The first day of school is always full of such anticipation and wondering. Being a student can certainly feel exciting and exhilarating, but it can also feel daunting and oppressive. Questions such as "Who will I sit with?" are as important to kids as "Will I be successful academically this year?" I worked to be cognizant of these conflicting feelings as I prepared for this morning's activities.
This morning, as I hope will be my goal on most days of teaching this year, I entered the classroom as an improvisational theatre coach. Yes, my given title is Core/English Teacher for Grades 7-8 and Grades 6-8 Science Teacher. I'm on that. But I have learned so much from my own improv coaches in the past three years, and I seek to emulate some of their practices...incorporating a different type of enthusiasm into guiding students through an educational experience. In learning through games and scenework, I hope to see risk-taking and complex thinking increase while anxiety levels decrease. In applying the core principles of improv, I not only believe that my students will become deeper thinkers, but that they will have the opportunity to become better people. These principles have been transformative for me--both personally and professionally--and I love sharing them with my class community.
So...what did we do today?
We focused on a variety of principles, but I'd like to highlight one in particular:
"Woo hoo! Failure is okay; it's an opportunity. Celebrate it and move on."
This is probably THE most important principle of improv. As a recovering perfectionist, I am keenly aware of the fact that our fear of failure is what holds us back. So many kids (and adults!) beat themselves up for a bad grade...for saying something mean...for making simple mistakes. We fail in a multitude of ways every day. Woo hoo! Allowing ourselves to truly revel in these moments as gifts--as genuine opportunities to learn--is what frees us up to breathe and expand and move forward.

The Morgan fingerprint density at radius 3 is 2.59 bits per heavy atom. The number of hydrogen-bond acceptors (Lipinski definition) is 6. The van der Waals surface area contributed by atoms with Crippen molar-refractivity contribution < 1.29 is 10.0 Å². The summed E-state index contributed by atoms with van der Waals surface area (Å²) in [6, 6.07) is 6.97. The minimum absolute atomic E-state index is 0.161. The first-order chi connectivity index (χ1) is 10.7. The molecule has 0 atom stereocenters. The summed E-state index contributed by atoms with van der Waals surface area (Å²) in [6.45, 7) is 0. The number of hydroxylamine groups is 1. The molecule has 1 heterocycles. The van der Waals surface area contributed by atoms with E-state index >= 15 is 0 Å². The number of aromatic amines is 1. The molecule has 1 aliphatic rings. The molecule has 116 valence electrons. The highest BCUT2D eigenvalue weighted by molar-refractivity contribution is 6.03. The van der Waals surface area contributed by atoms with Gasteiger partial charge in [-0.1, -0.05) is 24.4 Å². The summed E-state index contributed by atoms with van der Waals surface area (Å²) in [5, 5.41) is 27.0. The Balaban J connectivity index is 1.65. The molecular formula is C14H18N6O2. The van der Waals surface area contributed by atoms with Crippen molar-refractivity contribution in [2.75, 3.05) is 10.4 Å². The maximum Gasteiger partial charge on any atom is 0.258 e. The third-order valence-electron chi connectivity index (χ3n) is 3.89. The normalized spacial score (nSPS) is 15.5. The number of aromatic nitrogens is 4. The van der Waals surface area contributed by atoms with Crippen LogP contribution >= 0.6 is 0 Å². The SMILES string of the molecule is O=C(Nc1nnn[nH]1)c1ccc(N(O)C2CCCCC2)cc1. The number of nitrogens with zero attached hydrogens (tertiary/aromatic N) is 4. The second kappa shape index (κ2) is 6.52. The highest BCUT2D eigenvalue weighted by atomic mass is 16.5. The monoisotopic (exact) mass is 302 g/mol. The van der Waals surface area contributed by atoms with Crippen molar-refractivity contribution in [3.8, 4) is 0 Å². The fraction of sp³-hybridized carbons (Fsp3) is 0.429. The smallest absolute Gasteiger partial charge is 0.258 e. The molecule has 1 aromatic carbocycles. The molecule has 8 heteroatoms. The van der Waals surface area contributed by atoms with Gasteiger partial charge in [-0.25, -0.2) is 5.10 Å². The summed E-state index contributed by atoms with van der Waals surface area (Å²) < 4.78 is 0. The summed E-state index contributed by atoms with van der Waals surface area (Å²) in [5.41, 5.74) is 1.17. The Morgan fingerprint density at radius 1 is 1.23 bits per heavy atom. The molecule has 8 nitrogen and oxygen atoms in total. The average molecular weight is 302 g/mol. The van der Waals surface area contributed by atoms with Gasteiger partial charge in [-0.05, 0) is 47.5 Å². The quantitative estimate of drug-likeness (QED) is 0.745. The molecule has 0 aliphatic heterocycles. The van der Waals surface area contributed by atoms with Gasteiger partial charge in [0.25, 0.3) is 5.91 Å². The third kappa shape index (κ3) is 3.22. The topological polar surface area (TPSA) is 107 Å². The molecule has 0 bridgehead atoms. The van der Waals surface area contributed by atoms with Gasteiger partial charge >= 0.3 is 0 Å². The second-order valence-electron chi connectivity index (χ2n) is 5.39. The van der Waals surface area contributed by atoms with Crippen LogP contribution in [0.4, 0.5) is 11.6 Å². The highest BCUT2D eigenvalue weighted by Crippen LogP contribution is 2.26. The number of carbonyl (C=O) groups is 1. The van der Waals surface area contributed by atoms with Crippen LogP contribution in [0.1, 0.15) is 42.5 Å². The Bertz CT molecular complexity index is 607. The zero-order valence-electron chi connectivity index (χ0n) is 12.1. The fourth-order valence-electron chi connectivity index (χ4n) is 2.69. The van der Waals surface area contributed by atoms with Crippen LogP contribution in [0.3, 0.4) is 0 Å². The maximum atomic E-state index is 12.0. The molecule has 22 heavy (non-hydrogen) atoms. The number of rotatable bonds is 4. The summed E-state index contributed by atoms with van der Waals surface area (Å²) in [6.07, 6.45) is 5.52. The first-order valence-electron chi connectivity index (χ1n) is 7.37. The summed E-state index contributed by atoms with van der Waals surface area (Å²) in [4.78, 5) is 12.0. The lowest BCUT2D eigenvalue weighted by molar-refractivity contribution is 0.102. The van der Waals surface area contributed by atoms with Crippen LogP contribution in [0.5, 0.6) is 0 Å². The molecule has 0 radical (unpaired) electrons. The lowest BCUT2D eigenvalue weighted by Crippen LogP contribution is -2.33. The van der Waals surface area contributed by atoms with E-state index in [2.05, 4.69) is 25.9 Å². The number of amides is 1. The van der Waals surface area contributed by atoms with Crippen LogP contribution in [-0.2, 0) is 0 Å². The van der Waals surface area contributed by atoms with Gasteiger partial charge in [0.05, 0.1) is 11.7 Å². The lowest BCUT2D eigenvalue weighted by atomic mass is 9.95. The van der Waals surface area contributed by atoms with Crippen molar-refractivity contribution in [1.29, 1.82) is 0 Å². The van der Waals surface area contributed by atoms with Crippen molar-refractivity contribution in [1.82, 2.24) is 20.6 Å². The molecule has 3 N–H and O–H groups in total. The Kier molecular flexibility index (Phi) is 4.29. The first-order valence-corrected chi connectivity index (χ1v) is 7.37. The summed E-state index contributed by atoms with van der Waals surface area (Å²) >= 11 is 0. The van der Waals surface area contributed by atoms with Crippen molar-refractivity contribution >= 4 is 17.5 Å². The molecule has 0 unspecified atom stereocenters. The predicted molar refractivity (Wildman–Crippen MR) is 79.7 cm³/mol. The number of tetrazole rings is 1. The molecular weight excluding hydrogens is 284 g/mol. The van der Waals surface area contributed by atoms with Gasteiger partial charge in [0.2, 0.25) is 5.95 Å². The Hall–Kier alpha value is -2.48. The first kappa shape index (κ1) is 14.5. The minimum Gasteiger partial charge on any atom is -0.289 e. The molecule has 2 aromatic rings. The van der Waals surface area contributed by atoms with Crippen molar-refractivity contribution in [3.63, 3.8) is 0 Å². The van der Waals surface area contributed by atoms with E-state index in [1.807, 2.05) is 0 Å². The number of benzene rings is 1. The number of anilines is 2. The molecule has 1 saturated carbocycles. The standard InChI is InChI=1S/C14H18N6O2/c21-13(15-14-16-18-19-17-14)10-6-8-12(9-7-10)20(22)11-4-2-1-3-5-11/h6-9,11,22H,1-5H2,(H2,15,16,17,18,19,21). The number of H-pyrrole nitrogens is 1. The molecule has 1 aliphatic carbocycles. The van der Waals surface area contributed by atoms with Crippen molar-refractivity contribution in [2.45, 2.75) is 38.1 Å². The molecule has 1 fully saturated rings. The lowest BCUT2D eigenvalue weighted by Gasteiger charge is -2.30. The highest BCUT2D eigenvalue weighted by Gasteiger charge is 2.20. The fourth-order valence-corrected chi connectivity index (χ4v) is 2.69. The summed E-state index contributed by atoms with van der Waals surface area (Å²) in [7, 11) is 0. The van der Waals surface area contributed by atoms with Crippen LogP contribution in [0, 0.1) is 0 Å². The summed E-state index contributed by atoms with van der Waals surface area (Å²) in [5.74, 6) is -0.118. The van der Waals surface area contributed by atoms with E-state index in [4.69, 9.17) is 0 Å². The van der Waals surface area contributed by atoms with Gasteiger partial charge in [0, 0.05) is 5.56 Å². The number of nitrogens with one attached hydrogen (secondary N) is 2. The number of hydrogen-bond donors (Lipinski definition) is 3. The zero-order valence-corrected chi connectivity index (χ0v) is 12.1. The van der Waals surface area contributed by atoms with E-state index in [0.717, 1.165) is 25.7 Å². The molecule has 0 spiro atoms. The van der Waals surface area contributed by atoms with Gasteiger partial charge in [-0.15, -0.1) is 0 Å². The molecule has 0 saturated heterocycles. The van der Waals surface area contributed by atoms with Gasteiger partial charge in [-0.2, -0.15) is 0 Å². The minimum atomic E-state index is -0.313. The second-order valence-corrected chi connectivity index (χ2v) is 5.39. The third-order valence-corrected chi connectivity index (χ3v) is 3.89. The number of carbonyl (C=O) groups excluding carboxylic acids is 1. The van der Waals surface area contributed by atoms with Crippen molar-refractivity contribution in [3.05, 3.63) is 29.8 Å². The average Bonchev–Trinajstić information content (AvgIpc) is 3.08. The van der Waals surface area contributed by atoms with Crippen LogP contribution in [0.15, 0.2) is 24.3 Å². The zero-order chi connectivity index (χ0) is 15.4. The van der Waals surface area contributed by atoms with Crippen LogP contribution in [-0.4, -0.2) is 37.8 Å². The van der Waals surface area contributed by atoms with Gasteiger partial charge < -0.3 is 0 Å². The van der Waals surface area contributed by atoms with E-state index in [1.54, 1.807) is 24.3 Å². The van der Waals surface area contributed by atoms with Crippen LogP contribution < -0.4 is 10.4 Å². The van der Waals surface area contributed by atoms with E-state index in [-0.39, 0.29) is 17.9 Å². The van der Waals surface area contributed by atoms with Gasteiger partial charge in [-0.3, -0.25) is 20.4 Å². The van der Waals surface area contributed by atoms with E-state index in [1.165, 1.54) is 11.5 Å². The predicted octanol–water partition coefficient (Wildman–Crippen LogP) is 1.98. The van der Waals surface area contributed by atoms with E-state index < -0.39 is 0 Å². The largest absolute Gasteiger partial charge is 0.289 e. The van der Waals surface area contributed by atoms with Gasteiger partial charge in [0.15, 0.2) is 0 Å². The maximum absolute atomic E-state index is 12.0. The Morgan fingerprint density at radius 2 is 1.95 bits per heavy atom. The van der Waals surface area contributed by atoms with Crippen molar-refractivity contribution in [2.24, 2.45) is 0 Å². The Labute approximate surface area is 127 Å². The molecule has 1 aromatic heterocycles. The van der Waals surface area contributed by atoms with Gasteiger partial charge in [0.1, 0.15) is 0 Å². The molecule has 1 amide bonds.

- Ball: This is how we start every improv workshop. It's a simple game in which we throw a soft ball around in a circle and the entire group counts together. Sounds kind of stupid, right? Yep--stupid and profound at the same time. In a 3-5 minute game, I can assess every student's level of engagement and we can do something TOGETHER, as an ensemble. We are done when we all work together--when we have met the goal I have figured out for the day after we have begun our work. More to come on this mundane, perfect game in later posts...
- Rumplestilskin: I start by asking the kids to offer a bunch of multisyllabic words. Today's game was entitled "Dioxin Nucleic Acid". Amazing. This is a name game borrowed from the Healthy Play folks (http://www.joyinlearning.com). The basic rules are that one person in the middle starts by going up to someone else in the circle, shaking their hand and saying, "Hi. My name is _____. Left (or center or right) Dioxin Nucleic Acid." If the other person says the name of the person to their left (or their own name if "center" or the person's name on their right if "right") before "Dioxin Nucleic Acid" is finished, they stay put. If not, "Woo hoo!" They fail gracefully, switch places, and find someone else to whom they can introduce themselves. Gradually invite up to 5 people in the middle of the circle to add to the chaos and increase the energy level of the game.